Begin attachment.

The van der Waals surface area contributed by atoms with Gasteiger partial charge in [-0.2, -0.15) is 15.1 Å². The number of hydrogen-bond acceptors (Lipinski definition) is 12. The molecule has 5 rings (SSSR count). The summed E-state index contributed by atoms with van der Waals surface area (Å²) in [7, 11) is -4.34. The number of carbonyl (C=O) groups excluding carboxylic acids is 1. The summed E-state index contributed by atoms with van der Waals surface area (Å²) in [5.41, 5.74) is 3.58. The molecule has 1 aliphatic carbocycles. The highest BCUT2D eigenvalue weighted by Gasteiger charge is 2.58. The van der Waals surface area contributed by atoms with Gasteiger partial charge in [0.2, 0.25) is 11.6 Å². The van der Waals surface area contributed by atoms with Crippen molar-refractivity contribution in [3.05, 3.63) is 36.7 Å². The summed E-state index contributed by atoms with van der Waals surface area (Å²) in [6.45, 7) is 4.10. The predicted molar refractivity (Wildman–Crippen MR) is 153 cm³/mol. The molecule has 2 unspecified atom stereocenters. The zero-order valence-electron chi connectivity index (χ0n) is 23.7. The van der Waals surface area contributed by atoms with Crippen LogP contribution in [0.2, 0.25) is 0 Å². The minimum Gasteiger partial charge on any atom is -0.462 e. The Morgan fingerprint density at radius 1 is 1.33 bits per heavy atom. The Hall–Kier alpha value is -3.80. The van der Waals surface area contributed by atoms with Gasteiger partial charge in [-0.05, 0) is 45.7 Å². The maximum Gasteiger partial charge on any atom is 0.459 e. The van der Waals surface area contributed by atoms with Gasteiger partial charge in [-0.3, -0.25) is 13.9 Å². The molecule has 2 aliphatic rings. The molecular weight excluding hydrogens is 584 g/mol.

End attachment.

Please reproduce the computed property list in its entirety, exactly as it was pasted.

The van der Waals surface area contributed by atoms with Gasteiger partial charge in [-0.2, -0.15) is 15.1 Å². The number of hydrogen-bond acceptors (Lipinski definition) is 12. The molecule has 5 rings (SSSR count). The summed E-state index contributed by atoms with van der Waals surface area (Å²) in [7, 11) is -4.34. The number of carbonyl (C=O) groups excluding carboxylic acids is 1. The summed E-state index contributed by atoms with van der Waals surface area (Å²) in [5.41, 5.74) is 3.58. The molecule has 1 aliphatic carbocycles. The highest BCUT2D eigenvalue weighted by Gasteiger charge is 2.58. The van der Waals surface area contributed by atoms with Gasteiger partial charge in [0.2, 0.25) is 11.6 Å². The van der Waals surface area contributed by atoms with Crippen molar-refractivity contribution in [3.05, 3.63) is 36.7 Å². The summed E-state index contributed by atoms with van der Waals surface area (Å²) in [6.45, 7) is 4.10. The predicted molar refractivity (Wildman–Crippen MR) is 153 cm³/mol. The molecule has 2 unspecified atom stereocenters. The zero-order valence-electron chi connectivity index (χ0n) is 23.7. The van der Waals surface area contributed by atoms with Crippen LogP contribution in [0.2, 0.25) is 0 Å². The minimum Gasteiger partial charge on any atom is -0.462 e. The Morgan fingerprint density at radius 1 is 1.33 bits per heavy atom. The Hall–Kier alpha value is -3.80. The van der Waals surface area contributed by atoms with Gasteiger partial charge in [-0.05, 0) is 45.7 Å². The maximum Gasteiger partial charge on any atom is 0.459 e. The van der Waals surface area contributed by atoms with Gasteiger partial charge in [-0.3, -0.25) is 13.9 Å². The molecule has 2 aliphatic rings. The molecular weight excluding hydrogens is 584 g/mol.